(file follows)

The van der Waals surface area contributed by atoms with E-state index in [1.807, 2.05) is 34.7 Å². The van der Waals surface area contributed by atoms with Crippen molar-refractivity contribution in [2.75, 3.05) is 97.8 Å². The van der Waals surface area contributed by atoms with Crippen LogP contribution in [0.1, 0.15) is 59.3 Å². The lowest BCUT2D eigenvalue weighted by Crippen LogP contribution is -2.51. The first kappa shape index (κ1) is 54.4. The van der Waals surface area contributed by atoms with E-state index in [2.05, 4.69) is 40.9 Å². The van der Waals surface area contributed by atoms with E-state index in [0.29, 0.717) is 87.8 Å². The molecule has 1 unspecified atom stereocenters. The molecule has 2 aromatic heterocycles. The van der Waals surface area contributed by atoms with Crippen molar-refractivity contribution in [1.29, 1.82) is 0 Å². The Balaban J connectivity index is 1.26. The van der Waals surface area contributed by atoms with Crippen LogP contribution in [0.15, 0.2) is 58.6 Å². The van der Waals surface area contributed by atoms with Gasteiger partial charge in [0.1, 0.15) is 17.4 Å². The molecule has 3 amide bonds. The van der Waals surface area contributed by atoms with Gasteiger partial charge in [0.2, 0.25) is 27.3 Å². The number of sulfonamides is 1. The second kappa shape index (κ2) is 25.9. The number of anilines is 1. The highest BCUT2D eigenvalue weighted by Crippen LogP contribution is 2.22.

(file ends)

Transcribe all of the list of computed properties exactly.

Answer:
The van der Waals surface area contributed by atoms with E-state index in [1.807, 2.05) is 34.7 Å². The van der Waals surface area contributed by atoms with Crippen molar-refractivity contribution in [2.75, 3.05) is 97.8 Å². The van der Waals surface area contributed by atoms with Crippen LogP contribution in [0.1, 0.15) is 59.3 Å². The lowest BCUT2D eigenvalue weighted by Crippen LogP contribution is -2.51. The first kappa shape index (κ1) is 54.4. The van der Waals surface area contributed by atoms with E-state index in [2.05, 4.69) is 40.9 Å². The van der Waals surface area contributed by atoms with E-state index in [0.29, 0.717) is 87.8 Å². The molecule has 1 unspecified atom stereocenters. The molecule has 2 aromatic heterocycles. The van der Waals surface area contributed by atoms with Crippen molar-refractivity contribution in [1.29, 1.82) is 0 Å². The Balaban J connectivity index is 1.26. The van der Waals surface area contributed by atoms with Crippen LogP contribution in [0.15, 0.2) is 58.6 Å². The van der Waals surface area contributed by atoms with Gasteiger partial charge in [0.1, 0.15) is 17.4 Å². The molecule has 3 amide bonds. The van der Waals surface area contributed by atoms with Gasteiger partial charge in [0.2, 0.25) is 27.3 Å². The number of sulfonamides is 1. The second kappa shape index (κ2) is 25.9. The number of anilines is 1. The highest BCUT2D eigenvalue weighted by Crippen LogP contribution is 2.22.